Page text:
Decades after the 1990s scandal known as “Tangentopoli”, voters are still convinced that corruption is dominating politics: nine out of 10 Italians think corruption is widespread, and 66 per cent think parties themselves are compromised – well above the European average.
Italians are also among the most disenchanted in Europe when it comes to their country’s economic situation, in spite of recent slow signs of recovery. While 2018 has been dubbed the immigration election, going to the polls on Sunday people told The Independent that unemployment ranked alongside border issues as “what concerns me the most”.
Unlike elsewhere in Europe, the youngest here are not the most hopeful – it is quite the contrary. Francesco, 18, has just voted for the first time; his polling station is in the high school he usually attends in Rome. “To be honest, I imagined my first vote would go differently,” he said. “Today, there’s no politician that really represents me. Mine is one of the European countries with the highest percentage of ‘Neets’ [not in education, employment or training]. I’m concerned about youth unemployment and about the conditions of public schools today.”
The needs of young people were far from centre stage during campaigning: as a result, half of all those under 25 are expected not to vote. Italy’s Interior Ministry suggested the turnout for the election was around 72 per cent. If that is the final tally it would represent a drop from the 75 per cent of eligible voters who participated in the 2013 election.
During two months of grinding election campaigning, party leaders repeatedly ruled out any post-election tie-ups with rivals. However, Italy has a long history of finding ways to form governments, however unlikely or unstable they might seem. Parliament will meet for the first time on 23 March, and formal talks on forming a government are not likely to start until early April.
The biggest worry for many would be a link up between the M5S, the League and the hardline nationalist Brothers of Italy. If the final vote tally reflects the projections that around 50 per cent of the electorate have voted for such populist parties, they would have enough votes to rule. There had also been talk before the vote of the possibility of a coalition between the M5S and the centre-left PD, although that may prove unworkable depending on whether the ruling party would stomach being the junior party in a coalition.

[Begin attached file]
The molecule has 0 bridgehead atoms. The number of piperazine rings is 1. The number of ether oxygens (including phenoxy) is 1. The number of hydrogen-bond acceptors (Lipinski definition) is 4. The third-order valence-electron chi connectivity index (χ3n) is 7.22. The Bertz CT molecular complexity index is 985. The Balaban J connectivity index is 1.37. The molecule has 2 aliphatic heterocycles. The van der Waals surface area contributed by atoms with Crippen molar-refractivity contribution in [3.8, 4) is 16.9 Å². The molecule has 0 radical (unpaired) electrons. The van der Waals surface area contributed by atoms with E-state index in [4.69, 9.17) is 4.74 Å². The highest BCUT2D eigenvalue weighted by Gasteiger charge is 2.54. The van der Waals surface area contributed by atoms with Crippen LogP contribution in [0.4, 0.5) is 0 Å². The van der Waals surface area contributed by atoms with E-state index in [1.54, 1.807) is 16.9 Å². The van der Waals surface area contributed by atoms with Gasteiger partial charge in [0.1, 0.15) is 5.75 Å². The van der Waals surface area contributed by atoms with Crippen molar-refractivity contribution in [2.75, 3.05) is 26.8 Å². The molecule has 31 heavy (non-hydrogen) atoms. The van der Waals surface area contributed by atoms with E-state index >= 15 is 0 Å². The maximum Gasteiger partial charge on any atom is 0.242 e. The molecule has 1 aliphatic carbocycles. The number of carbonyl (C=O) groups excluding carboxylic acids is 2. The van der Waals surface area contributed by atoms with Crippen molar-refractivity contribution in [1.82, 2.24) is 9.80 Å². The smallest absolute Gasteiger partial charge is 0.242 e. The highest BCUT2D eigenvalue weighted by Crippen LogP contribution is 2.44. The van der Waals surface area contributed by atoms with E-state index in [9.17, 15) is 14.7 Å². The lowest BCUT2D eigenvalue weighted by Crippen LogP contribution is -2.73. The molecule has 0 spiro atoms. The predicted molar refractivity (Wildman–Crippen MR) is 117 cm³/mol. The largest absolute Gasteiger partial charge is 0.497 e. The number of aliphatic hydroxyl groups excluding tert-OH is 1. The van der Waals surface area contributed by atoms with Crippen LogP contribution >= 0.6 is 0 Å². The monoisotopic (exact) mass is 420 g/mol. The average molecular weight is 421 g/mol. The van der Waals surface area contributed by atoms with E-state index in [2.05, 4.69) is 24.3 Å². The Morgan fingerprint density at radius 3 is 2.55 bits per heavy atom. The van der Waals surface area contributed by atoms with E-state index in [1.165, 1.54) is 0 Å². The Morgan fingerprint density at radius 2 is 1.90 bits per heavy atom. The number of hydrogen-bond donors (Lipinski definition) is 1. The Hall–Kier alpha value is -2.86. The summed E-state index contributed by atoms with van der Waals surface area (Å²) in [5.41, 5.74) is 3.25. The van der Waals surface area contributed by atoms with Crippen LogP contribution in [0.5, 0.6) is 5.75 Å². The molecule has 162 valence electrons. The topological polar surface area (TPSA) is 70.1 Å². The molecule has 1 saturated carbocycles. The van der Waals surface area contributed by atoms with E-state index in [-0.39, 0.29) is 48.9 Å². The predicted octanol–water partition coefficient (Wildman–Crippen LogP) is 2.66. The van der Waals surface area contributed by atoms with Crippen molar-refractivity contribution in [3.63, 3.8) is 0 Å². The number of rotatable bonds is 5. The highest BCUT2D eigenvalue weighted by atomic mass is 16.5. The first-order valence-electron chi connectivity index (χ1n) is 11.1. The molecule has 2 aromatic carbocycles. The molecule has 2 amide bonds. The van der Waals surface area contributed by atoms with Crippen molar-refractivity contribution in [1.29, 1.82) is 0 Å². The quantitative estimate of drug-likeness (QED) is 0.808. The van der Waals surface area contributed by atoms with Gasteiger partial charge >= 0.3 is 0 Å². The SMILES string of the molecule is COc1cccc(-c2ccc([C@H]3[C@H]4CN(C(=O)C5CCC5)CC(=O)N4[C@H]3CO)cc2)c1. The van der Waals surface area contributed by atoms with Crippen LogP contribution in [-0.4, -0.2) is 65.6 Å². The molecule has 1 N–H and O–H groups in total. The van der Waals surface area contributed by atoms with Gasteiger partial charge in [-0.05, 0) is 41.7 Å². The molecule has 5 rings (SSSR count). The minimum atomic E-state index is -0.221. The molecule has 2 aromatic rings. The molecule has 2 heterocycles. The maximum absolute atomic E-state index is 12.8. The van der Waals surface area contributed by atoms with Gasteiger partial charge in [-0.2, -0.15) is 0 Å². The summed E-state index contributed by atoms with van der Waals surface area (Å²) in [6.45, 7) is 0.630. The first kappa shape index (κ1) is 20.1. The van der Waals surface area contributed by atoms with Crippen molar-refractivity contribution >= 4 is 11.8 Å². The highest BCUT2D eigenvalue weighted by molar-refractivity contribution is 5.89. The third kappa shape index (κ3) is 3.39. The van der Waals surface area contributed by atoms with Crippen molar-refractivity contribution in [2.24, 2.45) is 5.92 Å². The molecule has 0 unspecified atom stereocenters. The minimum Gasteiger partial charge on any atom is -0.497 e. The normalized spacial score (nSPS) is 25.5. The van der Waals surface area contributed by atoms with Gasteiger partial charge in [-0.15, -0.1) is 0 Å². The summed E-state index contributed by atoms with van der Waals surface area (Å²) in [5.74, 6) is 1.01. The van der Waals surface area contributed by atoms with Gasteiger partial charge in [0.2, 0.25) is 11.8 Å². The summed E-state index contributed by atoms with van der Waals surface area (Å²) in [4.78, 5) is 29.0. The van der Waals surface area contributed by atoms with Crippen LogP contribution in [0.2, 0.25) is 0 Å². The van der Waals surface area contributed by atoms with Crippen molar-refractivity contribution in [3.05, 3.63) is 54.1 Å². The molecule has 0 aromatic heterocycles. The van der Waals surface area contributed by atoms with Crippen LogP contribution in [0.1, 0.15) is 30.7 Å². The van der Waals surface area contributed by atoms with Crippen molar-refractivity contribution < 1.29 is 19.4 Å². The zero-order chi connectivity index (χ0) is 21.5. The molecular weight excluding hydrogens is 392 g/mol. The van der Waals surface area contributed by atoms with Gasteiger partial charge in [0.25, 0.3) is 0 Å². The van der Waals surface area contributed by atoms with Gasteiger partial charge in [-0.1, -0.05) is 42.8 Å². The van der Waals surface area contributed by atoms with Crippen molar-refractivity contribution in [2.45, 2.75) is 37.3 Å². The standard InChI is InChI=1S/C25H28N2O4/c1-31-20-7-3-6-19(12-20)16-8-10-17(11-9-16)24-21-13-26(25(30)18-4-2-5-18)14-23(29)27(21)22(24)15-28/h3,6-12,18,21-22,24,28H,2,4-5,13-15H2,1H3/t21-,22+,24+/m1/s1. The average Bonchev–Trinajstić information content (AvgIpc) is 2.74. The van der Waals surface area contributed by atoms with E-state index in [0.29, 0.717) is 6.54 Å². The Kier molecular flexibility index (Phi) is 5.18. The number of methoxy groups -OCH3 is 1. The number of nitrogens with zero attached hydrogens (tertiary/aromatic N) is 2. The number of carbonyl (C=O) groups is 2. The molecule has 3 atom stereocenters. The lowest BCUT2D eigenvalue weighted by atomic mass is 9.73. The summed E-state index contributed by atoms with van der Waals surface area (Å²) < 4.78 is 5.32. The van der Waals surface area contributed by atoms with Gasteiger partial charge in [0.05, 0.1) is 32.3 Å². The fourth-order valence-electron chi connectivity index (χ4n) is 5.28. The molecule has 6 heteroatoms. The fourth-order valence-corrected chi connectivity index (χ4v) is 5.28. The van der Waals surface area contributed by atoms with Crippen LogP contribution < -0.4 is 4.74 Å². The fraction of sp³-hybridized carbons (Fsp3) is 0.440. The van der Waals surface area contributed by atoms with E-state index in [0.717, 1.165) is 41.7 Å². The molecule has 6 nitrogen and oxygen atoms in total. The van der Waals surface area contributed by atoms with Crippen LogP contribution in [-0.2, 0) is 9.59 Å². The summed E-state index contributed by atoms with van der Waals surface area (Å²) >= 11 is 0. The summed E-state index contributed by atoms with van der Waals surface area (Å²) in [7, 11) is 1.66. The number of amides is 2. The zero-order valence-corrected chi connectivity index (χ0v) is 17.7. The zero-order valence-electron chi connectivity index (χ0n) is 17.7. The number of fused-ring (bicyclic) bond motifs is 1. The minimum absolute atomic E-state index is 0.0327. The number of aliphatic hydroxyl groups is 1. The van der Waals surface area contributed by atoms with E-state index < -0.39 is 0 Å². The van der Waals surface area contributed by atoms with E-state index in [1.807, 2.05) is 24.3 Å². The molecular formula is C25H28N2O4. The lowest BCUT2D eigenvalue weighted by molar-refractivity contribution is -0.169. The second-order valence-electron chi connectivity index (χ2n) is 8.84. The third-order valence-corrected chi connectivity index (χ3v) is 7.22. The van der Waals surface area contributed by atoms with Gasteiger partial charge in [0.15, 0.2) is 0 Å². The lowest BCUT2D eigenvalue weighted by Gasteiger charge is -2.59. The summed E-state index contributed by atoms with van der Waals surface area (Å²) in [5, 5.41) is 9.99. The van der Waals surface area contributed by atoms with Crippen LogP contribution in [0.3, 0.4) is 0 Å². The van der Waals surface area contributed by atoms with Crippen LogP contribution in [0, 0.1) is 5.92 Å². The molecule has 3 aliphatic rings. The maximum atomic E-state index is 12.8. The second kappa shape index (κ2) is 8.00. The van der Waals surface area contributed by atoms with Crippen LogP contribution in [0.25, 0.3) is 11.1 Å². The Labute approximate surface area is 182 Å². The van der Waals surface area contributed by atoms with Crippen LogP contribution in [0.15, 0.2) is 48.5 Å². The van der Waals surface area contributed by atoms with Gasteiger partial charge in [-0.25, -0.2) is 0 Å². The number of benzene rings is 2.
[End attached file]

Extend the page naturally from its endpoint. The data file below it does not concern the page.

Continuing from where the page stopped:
A prominent deputy from M5S said early projections of the results suggested a “triumph” for the anti-establishment party.
If the numbers are confirmed, “this is a real moment of glory” Alessandro Di Battista said. “Everyone will have to come and talk to us,” he added, referring to negotiations to form a government.
The stage seems set for the anti-establishment parties to take advantage of this mix of opinions. The other populist leaders of the West have sensed this change, with the far-right Northern League leader Matteo Salvini presenting himself as the Italian Marine Le Pen, and the alt-right ideologue Steve Bannon flying in to Rome to taste the mood himself.
On the eve of Sunday’s vote, Donald Trump’s former adviser told Corriere Della Sera: “Italians often consider themselves provincial in world politics, but this is not so: you are on the crest of the wave, facing a fundamental test of the power of sovereignty, and this is exemplified by the issue of migrants.” If Italy is going to undergo the kind of “Trumpisation” he envisages, distrust in politics will be its fuel.
Additional reporting Chris Stevenson